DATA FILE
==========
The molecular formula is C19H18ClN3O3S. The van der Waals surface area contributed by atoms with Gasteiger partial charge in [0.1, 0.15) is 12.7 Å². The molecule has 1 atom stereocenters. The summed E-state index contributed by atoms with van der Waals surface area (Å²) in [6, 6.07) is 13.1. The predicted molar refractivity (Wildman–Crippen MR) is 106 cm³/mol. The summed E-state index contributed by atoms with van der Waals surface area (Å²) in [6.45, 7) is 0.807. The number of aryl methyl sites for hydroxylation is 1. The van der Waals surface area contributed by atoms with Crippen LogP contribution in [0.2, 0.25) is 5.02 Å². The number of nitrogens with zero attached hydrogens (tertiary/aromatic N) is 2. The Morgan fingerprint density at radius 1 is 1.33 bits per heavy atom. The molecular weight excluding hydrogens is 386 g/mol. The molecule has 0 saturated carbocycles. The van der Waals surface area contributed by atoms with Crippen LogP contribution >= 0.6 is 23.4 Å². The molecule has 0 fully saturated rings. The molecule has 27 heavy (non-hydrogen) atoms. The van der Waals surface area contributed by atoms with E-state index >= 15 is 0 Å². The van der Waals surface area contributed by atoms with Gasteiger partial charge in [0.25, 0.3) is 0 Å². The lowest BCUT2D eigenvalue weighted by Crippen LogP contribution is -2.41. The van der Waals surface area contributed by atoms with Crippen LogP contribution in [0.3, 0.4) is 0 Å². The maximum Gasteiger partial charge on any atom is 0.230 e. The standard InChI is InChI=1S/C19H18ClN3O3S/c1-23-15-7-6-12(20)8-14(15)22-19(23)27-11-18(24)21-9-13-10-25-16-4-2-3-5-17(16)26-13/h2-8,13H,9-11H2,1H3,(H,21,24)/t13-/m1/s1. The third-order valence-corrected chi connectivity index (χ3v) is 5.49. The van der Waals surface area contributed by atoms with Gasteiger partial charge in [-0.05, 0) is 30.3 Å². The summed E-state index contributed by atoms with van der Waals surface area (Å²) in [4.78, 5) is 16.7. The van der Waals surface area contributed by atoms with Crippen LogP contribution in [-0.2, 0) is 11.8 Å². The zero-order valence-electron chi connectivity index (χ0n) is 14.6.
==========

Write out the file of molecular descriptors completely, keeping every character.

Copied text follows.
The molecular formula is C19H18ClN3O3S. The van der Waals surface area contributed by atoms with Gasteiger partial charge in [0.1, 0.15) is 12.7 Å². The molecule has 1 atom stereocenters. The summed E-state index contributed by atoms with van der Waals surface area (Å²) in [6, 6.07) is 13.1. The predicted molar refractivity (Wildman–Crippen MR) is 106 cm³/mol. The summed E-state index contributed by atoms with van der Waals surface area (Å²) in [6.45, 7) is 0.807. The number of aryl methyl sites for hydroxylation is 1. The van der Waals surface area contributed by atoms with Crippen LogP contribution in [0.2, 0.25) is 5.02 Å². The number of nitrogens with zero attached hydrogens (tertiary/aromatic N) is 2. The Morgan fingerprint density at radius 1 is 1.33 bits per heavy atom. The molecular weight excluding hydrogens is 386 g/mol. The molecule has 0 saturated carbocycles. The van der Waals surface area contributed by atoms with Crippen LogP contribution >= 0.6 is 23.4 Å². The molecule has 0 fully saturated rings. The molecule has 27 heavy (non-hydrogen) atoms. The van der Waals surface area contributed by atoms with E-state index >= 15 is 0 Å². The van der Waals surface area contributed by atoms with Gasteiger partial charge in [0.25, 0.3) is 0 Å². The lowest BCUT2D eigenvalue weighted by Crippen LogP contribution is -2.41. The van der Waals surface area contributed by atoms with Crippen LogP contribution in [0.3, 0.4) is 0 Å². The maximum Gasteiger partial charge on any atom is 0.230 e. The standard InChI is InChI=1S/C19H18ClN3O3S/c1-23-15-7-6-12(20)8-14(15)22-19(23)27-11-18(24)21-9-13-10-25-16-4-2-3-5-17(16)26-13/h2-8,13H,9-11H2,1H3,(H,21,24)/t13-/m1/s1. The third-order valence-corrected chi connectivity index (χ3v) is 5.49. The van der Waals surface area contributed by atoms with Gasteiger partial charge in [-0.05, 0) is 30.3 Å². The summed E-state index contributed by atoms with van der Waals surface area (Å²) in [4.78, 5) is 16.7. The van der Waals surface area contributed by atoms with Crippen LogP contribution in [-0.2, 0) is 11.8 Å². The zero-order valence-electron chi connectivity index (χ0n) is 14.6.